Pity the film editor. Not only is their craft, when done well, largely invisible, some movies celebrate not having them at all. The German drama "Victoria" is the latest entry in the genre of one-take movies.

Pity the film editor. Not only is their craft, when done well, largely invisible, some movies celebrate not having them at all.

The German drama "Victoria" is the latest entry in the genre of one-take movies. Alfred Hitchcock's 1948 release "Rope" essentially appears in one take, thanks to some careful covering of the edit points (cameras at the time could only hold enough film for a 10-minute take). Last year, director Alejandro González Iñárritu joined with cinematographer Emmanuel Lubezki (aka "God") for the similarly constructed "Birdman." "Victoria," on the other hand, reportedly was actually shot in a single take, an impressive feat for a movie over two hours in length.

Even when it's well-executed, the one-take movie can be a distracting stunt. It's up to the filmmakers to make sure it's more than a gimmick. Despite some great moments, I'm not so sure the team behind "Victoria" pulled that off.

Victoria (Laia Costa) is a young woman from Madrid spending a few months in Berlin. We meet her dancing away at a small club. On her way out, she meets a quarter of friendly (read: drunk) Berliners who invite her to hang out.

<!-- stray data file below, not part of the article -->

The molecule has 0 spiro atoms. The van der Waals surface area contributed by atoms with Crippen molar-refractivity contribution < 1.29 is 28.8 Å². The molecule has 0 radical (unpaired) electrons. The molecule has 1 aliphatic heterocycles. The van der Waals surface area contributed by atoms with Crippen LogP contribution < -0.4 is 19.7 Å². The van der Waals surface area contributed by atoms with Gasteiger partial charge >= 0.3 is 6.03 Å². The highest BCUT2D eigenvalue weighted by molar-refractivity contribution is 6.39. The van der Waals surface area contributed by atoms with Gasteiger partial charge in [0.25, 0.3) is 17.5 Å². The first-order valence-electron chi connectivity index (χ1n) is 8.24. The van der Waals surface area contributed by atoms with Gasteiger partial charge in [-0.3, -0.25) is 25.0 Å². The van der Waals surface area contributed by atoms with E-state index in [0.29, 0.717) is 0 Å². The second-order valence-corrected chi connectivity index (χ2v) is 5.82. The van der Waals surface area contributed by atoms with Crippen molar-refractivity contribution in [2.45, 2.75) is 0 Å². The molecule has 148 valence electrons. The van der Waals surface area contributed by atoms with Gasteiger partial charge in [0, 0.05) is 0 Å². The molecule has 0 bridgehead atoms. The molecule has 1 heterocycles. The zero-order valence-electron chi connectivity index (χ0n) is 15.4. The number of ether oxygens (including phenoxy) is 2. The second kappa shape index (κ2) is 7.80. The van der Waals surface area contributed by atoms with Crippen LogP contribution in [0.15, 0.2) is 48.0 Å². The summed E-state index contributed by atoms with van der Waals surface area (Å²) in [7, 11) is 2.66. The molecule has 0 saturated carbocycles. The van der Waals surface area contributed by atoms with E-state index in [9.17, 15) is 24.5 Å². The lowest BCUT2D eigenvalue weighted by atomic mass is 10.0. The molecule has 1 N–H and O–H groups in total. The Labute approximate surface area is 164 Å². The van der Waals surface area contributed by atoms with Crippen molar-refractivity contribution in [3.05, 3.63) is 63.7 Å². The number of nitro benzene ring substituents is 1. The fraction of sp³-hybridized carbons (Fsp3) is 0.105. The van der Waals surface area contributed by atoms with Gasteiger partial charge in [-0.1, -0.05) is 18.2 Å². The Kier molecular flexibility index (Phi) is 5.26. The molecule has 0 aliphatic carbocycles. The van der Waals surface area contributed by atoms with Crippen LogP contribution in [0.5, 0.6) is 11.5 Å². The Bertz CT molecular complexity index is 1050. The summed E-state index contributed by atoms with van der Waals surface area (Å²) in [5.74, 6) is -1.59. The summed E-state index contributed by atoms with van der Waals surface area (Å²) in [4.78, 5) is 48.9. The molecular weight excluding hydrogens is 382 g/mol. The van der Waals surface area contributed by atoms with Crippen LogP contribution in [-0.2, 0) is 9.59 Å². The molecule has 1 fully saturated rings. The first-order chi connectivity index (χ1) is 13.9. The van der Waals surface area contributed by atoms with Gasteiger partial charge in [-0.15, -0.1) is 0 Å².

The evening involves impromptu rooftop parties, late-night café visits and a burgeoning flirtation between Victoria and one of her new friends, Somme (Frederick Lau). Then, improbably, she agrees to be the driver for a later activity, which seems obvious to be criminal.

Your enjoyment of "Victoria" may well hinge on how you can deal with that improbability. These four strangers, while jovial, also seem more than a little menacing. Victoria seems more than a little too trusting.

Director Sebastian Schipper needs this plot point for his last act, a relatively pulse-pounding affair after a languishing movie that has emotional depth but a plot that boils too slow for its own good.

And part of the reason for that slow pacing is the reality of having a cinematographer (Sturla Brandth Grøvlen, who deservedly gets top billing in the end credits) follow around people while they walk from place to place.

The hand-held camera work isn't showy, but it does give a feel that you're along for the ride. There's some great tension at times, but overall pacing is a problem, and the eventual climax isn't as wild as promised.

Coincidentally, advertisements for "Victoria" share a critic's unfortunate comparison of the movie to "Run Lola Run." Now there was a movie that had a lot of editing and, as a result, no problems keeping up the pace.

"Victoria"

Opens Friday at the Gateway Film Center

2 1/2 stars out of 4